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Farewell Deborah Longmore

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27th September, 2022

A four-decade career of helping others draws to a close for Orange’s Deborah Longmore.

After a 41-year career in pub­lic pathol­o­gy, Deb­o­rah Long­more closed the door of NSW Health Pathology’s Trans­fu­sion Ser­vice based at Orange Health Ser­vice, for the last time recently.

Born and raised in Orange, Deb­o­rah says her job came with a bit of luck when at the end of her stud­ies she dropped into Orange Hos­pi­tal to enquire if they had any work and was asked to start Mon­day. And the rest, as they say, is history.

“Pathol­o­gy has giv­en me an oppor­tu­ni­ty to com­bine what I love – sci­ence and peo­ple. It has also enabled me to grow, net­work, learn and be part of projects improv­ing the ser­vice of pub­lic pathol­o­gy across New South Wales,” Deb­o­rah said.

“There is always some­thing inter­est­ing going on, and I would­n’t change it for the world. Being able to make a dif­fer­ence to patients is what I’ve loved about my career.”

For the past 33 years Deb­o­rah has man­aged the Trans­fu­sion Ser­vice, which plays a crit­i­cal role ensur­ing blood prod­ucts are avail­able to patients, many in life threat­en­ing sit­u­a­tions where every sec­ond counts.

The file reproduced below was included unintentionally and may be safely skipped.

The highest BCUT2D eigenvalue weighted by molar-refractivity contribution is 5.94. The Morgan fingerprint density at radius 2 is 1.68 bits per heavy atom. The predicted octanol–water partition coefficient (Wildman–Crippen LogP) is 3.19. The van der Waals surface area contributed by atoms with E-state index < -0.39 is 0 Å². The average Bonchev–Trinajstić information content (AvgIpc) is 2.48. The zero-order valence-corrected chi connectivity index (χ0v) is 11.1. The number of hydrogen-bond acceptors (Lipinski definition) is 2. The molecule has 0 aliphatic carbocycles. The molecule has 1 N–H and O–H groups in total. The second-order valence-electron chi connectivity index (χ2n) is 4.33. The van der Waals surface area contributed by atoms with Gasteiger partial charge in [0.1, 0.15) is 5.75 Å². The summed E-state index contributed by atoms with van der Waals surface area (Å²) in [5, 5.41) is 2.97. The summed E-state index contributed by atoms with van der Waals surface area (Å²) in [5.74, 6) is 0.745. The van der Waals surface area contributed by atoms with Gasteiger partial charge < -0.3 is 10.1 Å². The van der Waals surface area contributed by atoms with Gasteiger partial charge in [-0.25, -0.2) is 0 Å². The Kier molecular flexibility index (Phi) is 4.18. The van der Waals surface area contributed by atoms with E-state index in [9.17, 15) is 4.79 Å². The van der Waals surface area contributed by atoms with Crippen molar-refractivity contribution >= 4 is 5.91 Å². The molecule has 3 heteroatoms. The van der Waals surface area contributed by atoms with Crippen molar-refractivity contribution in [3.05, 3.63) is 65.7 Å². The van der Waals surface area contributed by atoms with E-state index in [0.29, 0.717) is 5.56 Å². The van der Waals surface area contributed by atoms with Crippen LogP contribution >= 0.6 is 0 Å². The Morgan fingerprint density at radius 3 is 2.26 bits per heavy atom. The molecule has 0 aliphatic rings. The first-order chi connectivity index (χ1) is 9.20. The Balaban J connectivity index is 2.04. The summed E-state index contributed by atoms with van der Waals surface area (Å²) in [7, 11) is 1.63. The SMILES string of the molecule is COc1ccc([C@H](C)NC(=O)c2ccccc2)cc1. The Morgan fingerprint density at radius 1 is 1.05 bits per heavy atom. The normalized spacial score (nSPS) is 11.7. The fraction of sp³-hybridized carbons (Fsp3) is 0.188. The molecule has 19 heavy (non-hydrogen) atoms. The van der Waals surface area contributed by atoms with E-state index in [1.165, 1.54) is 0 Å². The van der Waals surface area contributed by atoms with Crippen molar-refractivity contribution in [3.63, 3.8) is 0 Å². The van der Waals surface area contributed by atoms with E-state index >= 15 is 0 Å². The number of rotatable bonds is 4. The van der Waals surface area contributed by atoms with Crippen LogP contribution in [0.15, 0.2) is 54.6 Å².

While she is hum­ble about her career achieve­ments, Deb­o­rah can be cred­it­ed for the intro­duc­tion of the trau­ma esky on the Orange and West­ern NSW heli­copter ser­vices in the ear­ly 2000s. A life chang­ing ini­tia­tive, the trau­ma esky car­ries three units of O neg­a­tive blood, which is a blood prod­uct that can be used irre­spec­tive of blood type and enables trans­fu­sion on the spot rather than at the hos­pi­tal. Deb­o­rah saw the esky being used in a tri­al which was hap­pen­ing at West­mead Hospital.

Deb­o­rah says she also got lot of sat­is­fac­tion talk­ing at donor col­lec­tion ser­vice nights and answer­ing ques­tions and shar­ing her knowl­edge at con­fer­ences, pre-COVID.

“I was sec­ond in charge of bio­chem­istry when I was asked to look after the blood bank for what I thought was a week or two. While I knew a bit about blood, I have edu­cat­ed myself a lot, and net­work­ing and talk­ing to oth­ers in Aus­tralia and inter­na­tion­al­ly has been a tremen­dous expe­ri­ence,” she says. “In my career, I’ve seen pub­lic pathol­o­gy go from strength to strength and the gov­er­nance and stan­dard­i­s­a­tion of process­es has been a sig­nif­i­cant part of the change,” she says.

On her retire­ment, Deb­o­rah says she plans to ease into it.

“I’m look­ing for­ward to being able to go to the gym unin­ter­rupt­ed, do a bit of gar­den­ing and spend time with my grand­sons. And then who knows, we might trav­el,” she says.


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